Consumer Trust in Company Culture: A Competitive Advantage

Harry Rosen establishes consumer trust with every suit they sell.

Applications

Contributor / Larry Rosen

Chairman and Chief Executive Officer
Harry Rosen Inc. / Retail

Relationships built on trust are the reason for Harry Rosen’s long record of success in the competitive field of quality menswear. Its mission is grounded in trust, and the word “trust” is central to the firm’s mission statement. Two keys to fulfilling this mission are rigorous employee training and a company culture that continuously reinforces its philosophy. For example, Harry Rosen changed the name for “sales associates” to “clothing advisors” to better reflect the relationship of trust that the company cultivates with customers.

Transcript

I'm Larry Rosen, the CEO of Harry Rosen Inc., Canada's largest quality menswear retailer, and for us, trust has always been the centerpiece of our organization. And without earning the trust of our customers, without earning the trust of our associates and earning the trust of our vendors, I don't think we could point to 62 years of fairly significant success in men's retail.

We find that when you can earn a man's trust and make the process easy for him, he'll reward you with his loyalty over the years, and when you think of a man's shopping every year and building a business wardrobe and a personal wardrobe, that's pretty good annuity to have if you can keep his trust.

And so, everybody knows it's part of our cultural mission as a company not to let a customer down, not to lie to a customer. If something doesn't look right on a customer, you tell them. I mean, it's not about the sale today. It's about the long-term relationship we have. So it's not uncommon to hear on a selling day that, "You know what? That's not the right thing for you today. I don't have exactly what you need." To us, selling isn't about short-term. Selling is about lifetime value of a customer. And, you know, the other part of it is when you violate trust, when you let a customer down and listen, we have 1,000 associates, somebody's going to do something that upsets a customer where he feels he's been betrayed, and how we recover from that is so critical. I personally spend a decent part of my week dealing with customer problems¬¬ — we'll do whatever it takes to earn back that trust.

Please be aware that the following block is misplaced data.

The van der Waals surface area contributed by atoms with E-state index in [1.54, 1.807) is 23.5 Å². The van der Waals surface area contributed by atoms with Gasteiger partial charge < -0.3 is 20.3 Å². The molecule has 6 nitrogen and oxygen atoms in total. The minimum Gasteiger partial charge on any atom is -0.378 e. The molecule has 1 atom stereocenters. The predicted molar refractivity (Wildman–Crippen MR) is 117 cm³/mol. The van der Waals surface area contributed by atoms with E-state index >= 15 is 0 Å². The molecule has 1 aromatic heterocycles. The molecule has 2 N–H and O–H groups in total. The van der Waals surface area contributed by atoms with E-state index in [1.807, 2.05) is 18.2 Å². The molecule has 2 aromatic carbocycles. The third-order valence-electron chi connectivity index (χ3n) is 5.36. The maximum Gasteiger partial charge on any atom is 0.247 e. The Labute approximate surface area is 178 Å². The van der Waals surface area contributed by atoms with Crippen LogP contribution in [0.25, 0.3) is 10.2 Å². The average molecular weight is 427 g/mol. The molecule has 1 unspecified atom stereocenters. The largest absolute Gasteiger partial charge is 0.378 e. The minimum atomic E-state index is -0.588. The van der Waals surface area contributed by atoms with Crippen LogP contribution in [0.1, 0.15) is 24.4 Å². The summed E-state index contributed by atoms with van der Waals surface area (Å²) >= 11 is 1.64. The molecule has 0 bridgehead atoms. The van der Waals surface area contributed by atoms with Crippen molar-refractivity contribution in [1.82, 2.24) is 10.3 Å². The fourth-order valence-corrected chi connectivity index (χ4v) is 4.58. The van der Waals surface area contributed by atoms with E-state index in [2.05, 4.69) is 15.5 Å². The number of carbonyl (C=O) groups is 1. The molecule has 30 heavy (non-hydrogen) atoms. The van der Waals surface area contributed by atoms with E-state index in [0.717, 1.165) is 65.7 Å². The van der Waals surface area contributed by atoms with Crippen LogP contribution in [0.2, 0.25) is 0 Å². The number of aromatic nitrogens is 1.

And even when they've lost confidence in us, when we react the way we do with that very, very proactive approach to earning back their trust, they come back to us. And in fact, they become more passionate about our brand.

BUMPER: Fostering a Culture of Trust

There's — the things that keep our associates in line with our values — there's really two things that really make a difference. One is, we as a company spend more on training, I believe, than any other company per associate. We train them on how to deal with the customers. We teach them all the philosophy of earning customers' trust. The other part that really is important, and this is, I mean, people have written on this, but it's not easy to quantify, is the culture of our company.

Our culture supports the right behaviors. It's funny because on occasion, a competition have come in and hung out big dollars and hired away people thinking they're going to get — going to get a piece of our expertise — but when the culture is a surrounding, the behavior isn't as natural, and people — people will behave in accordance with a great corporate culture.

BUMPER: Redefining Customer Engagement

It's interesting because on a strategy level, when we saw that the landscape was changing three or four years ago when the American department stores announced they were coming in, we realized that we had to look for competitive advantages that were compelling that couldn't be duplicated. Why do customers really choose us? What makes us a compelling choice? And what can we do that they can't imitate?

A pinnacle moment for us as an organization — as a relationship-based seller — came a few years ago when we used to call our associates on the floor, we used to call them sales associates. And we realized that that term really, I mean, everybody has this thing of a salesman on the floor and they, you know, the guy you have to hide from and who, when he approaches you, says, "May I help you?" and you say, "I'm just looking. Thank you."

And we changed their name to clothing advisors because we wanted a name that said that these are experts, that they're highly trained experts that are going to help make the shopping process for you easier. That one little change improved the whole culture of the organization, and I think it improved the client experience because we consistently refer to our people on the floor as clothing advisors.

You think it's, I mean, well, that's a simple name change. But it really encapsulated what we were trying to do and what our key competitive advantage was.
The change of name from a sales associate to clothing advisor, I think it really related a lot to the issue of customer trust. It supported our competitive advantage, but it also supported the fact that our clients could have trust in our associates to help them build their wardrobes and shop with us long-term.

Keep up with the latest insights on trust

Related Videos

Col. O'Grady uses the trust equation to combat a crisis in Afghanistan.

Establishing Trust in Your Organization: What an Army Colonel Learned on the Ground

Applications